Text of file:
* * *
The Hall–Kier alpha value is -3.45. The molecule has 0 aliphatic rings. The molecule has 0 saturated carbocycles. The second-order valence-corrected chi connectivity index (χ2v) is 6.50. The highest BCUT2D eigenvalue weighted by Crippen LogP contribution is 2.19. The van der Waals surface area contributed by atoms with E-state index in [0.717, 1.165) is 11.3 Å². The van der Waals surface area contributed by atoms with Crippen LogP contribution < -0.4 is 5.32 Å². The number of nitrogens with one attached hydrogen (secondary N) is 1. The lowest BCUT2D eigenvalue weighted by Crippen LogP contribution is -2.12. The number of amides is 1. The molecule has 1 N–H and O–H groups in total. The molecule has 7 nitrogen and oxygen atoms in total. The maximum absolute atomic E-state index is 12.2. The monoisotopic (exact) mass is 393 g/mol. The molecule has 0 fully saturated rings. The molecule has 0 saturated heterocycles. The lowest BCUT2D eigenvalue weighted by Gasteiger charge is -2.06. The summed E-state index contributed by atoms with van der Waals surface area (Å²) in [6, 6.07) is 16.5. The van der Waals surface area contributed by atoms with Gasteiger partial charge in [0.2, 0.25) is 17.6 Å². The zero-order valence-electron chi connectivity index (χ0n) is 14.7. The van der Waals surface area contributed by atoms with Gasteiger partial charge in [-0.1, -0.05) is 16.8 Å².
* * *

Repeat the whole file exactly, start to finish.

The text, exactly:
The Hall–Kier alpha value is -3.45. The molecule has 0 aliphatic rings. The molecule has 0 saturated carbocycles. The second-order valence-corrected chi connectivity index (χ2v) is 6.50. The highest BCUT2D eigenvalue weighted by Crippen LogP contribution is 2.19. The van der Waals surface area contributed by atoms with E-state index in [0.717, 1.165) is 11.3 Å². The van der Waals surface area contributed by atoms with Crippen LogP contribution < -0.4 is 5.32 Å². The number of nitrogens with one attached hydrogen (secondary N) is 1. The lowest BCUT2D eigenvalue weighted by Crippen LogP contribution is -2.12. The number of amides is 1. The molecule has 1 N–H and O–H groups in total. The molecule has 7 nitrogen and oxygen atoms in total. The maximum absolute atomic E-state index is 12.2. The monoisotopic (exact) mass is 393 g/mol. The molecule has 0 fully saturated rings. The molecule has 0 saturated heterocycles. The lowest BCUT2D eigenvalue weighted by Gasteiger charge is -2.06. The summed E-state index contributed by atoms with van der Waals surface area (Å²) in [6, 6.07) is 16.5. The van der Waals surface area contributed by atoms with Gasteiger partial charge in [0.2, 0.25) is 17.6 Å². The zero-order valence-electron chi connectivity index (χ0n) is 14.7. The van der Waals surface area contributed by atoms with Gasteiger partial charge in [-0.1, -0.05) is 16.8 Å².